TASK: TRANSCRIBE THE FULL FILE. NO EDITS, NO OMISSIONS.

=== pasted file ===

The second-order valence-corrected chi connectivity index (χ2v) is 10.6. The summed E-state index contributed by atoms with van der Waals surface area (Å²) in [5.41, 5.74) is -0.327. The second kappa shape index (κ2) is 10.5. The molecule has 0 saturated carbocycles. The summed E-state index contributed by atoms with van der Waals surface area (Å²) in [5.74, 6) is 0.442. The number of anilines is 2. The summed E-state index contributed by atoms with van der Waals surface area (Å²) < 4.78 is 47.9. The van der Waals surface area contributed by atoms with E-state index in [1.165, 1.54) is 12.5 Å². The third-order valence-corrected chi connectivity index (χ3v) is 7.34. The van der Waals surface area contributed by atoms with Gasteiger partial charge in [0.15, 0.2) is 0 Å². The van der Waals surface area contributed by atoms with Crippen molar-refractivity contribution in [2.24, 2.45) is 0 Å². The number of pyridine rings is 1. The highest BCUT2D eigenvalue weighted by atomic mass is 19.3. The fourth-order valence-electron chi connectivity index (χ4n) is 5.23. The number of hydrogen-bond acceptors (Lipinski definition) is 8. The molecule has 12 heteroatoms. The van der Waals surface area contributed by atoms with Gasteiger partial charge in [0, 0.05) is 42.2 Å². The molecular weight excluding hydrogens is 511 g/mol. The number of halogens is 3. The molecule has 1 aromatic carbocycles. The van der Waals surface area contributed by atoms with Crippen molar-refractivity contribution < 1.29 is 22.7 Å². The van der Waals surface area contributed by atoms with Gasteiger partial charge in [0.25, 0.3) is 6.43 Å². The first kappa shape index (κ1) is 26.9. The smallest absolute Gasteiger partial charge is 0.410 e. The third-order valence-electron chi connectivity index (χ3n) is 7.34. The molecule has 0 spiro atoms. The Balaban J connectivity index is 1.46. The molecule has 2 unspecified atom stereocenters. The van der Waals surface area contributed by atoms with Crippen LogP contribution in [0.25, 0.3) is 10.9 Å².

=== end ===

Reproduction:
The second-order valence-corrected chi connectivity index (χ2v) is 10.6. The summed E-state index contributed by atoms with van der Waals surface area (Å²) in [5.41, 5.74) is -0.327. The second kappa shape index (κ2) is 10.5. The molecule has 0 saturated carbocycles. The summed E-state index contributed by atoms with van der Waals surface area (Å²) in [5.74, 6) is 0.442. The number of anilines is 2. The summed E-state index contributed by atoms with van der Waals surface area (Å²) < 4.78 is 47.9. The van der Waals surface area contributed by atoms with E-state index in [1.165, 1.54) is 12.5 Å². The third-order valence-corrected chi connectivity index (χ3v) is 7.34. The van der Waals surface area contributed by atoms with Gasteiger partial charge in [0.15, 0.2) is 0 Å². The van der Waals surface area contributed by atoms with Crippen molar-refractivity contribution in [2.24, 2.45) is 0 Å². The number of pyridine rings is 1. The highest BCUT2D eigenvalue weighted by atomic mass is 19.3. The fourth-order valence-electron chi connectivity index (χ4n) is 5.23. The number of hydrogen-bond acceptors (Lipinski definition) is 8. The molecule has 12 heteroatoms. The van der Waals surface area contributed by atoms with Gasteiger partial charge in [0, 0.05) is 42.2 Å². The molecular weight excluding hydrogens is 511 g/mol. The number of halogens is 3. The molecule has 1 aromatic carbocycles. The van der Waals surface area contributed by atoms with Crippen molar-refractivity contribution < 1.29 is 22.7 Å². The van der Waals surface area contributed by atoms with Gasteiger partial charge in [0.25, 0.3) is 6.43 Å². The first kappa shape index (κ1) is 26.9. The smallest absolute Gasteiger partial charge is 0.410 e. The third-order valence-electron chi connectivity index (χ3n) is 7.34. The molecule has 0 spiro atoms. The Balaban J connectivity index is 1.46. The molecule has 2 unspecified atom stereocenters. The van der Waals surface area contributed by atoms with Crippen LogP contribution in [0.25, 0.3) is 10.9 Å².